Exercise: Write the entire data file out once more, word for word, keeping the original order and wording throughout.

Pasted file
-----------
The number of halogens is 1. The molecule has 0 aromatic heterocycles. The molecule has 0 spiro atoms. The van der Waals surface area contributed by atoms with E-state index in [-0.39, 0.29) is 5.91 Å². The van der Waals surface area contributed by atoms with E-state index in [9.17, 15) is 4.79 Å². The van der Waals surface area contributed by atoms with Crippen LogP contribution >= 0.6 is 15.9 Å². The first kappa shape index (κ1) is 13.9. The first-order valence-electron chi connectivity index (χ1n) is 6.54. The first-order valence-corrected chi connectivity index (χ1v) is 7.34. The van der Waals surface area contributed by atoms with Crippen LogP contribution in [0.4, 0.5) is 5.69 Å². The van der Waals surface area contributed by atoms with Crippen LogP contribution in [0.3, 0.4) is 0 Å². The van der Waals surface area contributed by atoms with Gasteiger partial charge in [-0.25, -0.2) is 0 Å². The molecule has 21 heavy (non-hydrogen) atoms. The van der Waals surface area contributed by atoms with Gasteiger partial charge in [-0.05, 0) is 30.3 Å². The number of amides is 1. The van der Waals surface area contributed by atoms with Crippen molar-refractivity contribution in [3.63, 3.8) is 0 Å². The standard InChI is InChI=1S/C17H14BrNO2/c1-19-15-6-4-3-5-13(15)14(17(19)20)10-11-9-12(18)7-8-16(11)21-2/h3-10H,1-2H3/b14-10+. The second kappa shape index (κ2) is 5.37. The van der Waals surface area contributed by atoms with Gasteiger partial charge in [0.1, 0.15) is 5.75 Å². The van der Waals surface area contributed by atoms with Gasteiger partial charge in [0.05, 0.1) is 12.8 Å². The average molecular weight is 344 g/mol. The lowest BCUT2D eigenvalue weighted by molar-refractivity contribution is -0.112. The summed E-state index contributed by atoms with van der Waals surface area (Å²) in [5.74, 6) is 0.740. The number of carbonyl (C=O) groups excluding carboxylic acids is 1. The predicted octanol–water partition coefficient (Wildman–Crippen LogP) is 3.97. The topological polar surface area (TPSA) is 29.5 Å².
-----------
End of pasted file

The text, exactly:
The number of halogens is 1. The molecule has 0 aromatic heterocycles. The molecule has 0 spiro atoms. The van der Waals surface area contributed by atoms with E-state index in [-0.39, 0.29) is 5.91 Å². The van der Waals surface area contributed by atoms with E-state index in [9.17, 15) is 4.79 Å². The van der Waals surface area contributed by atoms with Crippen LogP contribution >= 0.6 is 15.9 Å². The first kappa shape index (κ1) is 13.9. The first-order valence-electron chi connectivity index (χ1n) is 6.54. The first-order valence-corrected chi connectivity index (χ1v) is 7.34. The van der Waals surface area contributed by atoms with Crippen LogP contribution in [0.4, 0.5) is 5.69 Å². The van der Waals surface area contributed by atoms with Crippen LogP contribution in [0.3, 0.4) is 0 Å². The van der Waals surface area contributed by atoms with Gasteiger partial charge in [-0.25, -0.2) is 0 Å². The molecule has 21 heavy (non-hydrogen) atoms. The van der Waals surface area contributed by atoms with Gasteiger partial charge in [-0.05, 0) is 30.3 Å². The number of amides is 1. The van der Waals surface area contributed by atoms with Crippen molar-refractivity contribution in [3.63, 3.8) is 0 Å². The standard InChI is InChI=1S/C17H14BrNO2/c1-19-15-6-4-3-5-13(15)14(17(19)20)10-11-9-12(18)7-8-16(11)21-2/h3-10H,1-2H3/b14-10+. The second kappa shape index (κ2) is 5.37. The van der Waals surface area contributed by atoms with Gasteiger partial charge in [0.1, 0.15) is 5.75 Å². The van der Waals surface area contributed by atoms with Gasteiger partial charge in [0.05, 0.1) is 12.8 Å². The average molecular weight is 344 g/mol. The lowest BCUT2D eigenvalue weighted by molar-refractivity contribution is -0.112. The summed E-state index contributed by atoms with van der Waals surface area (Å²) in [5.74, 6) is 0.740. The number of carbonyl (C=O) groups excluding carboxylic acids is 1. The predicted octanol–water partition coefficient (Wildman–Crippen LogP) is 3.97. The topological polar surface area (TPSA) is 29.5 Å².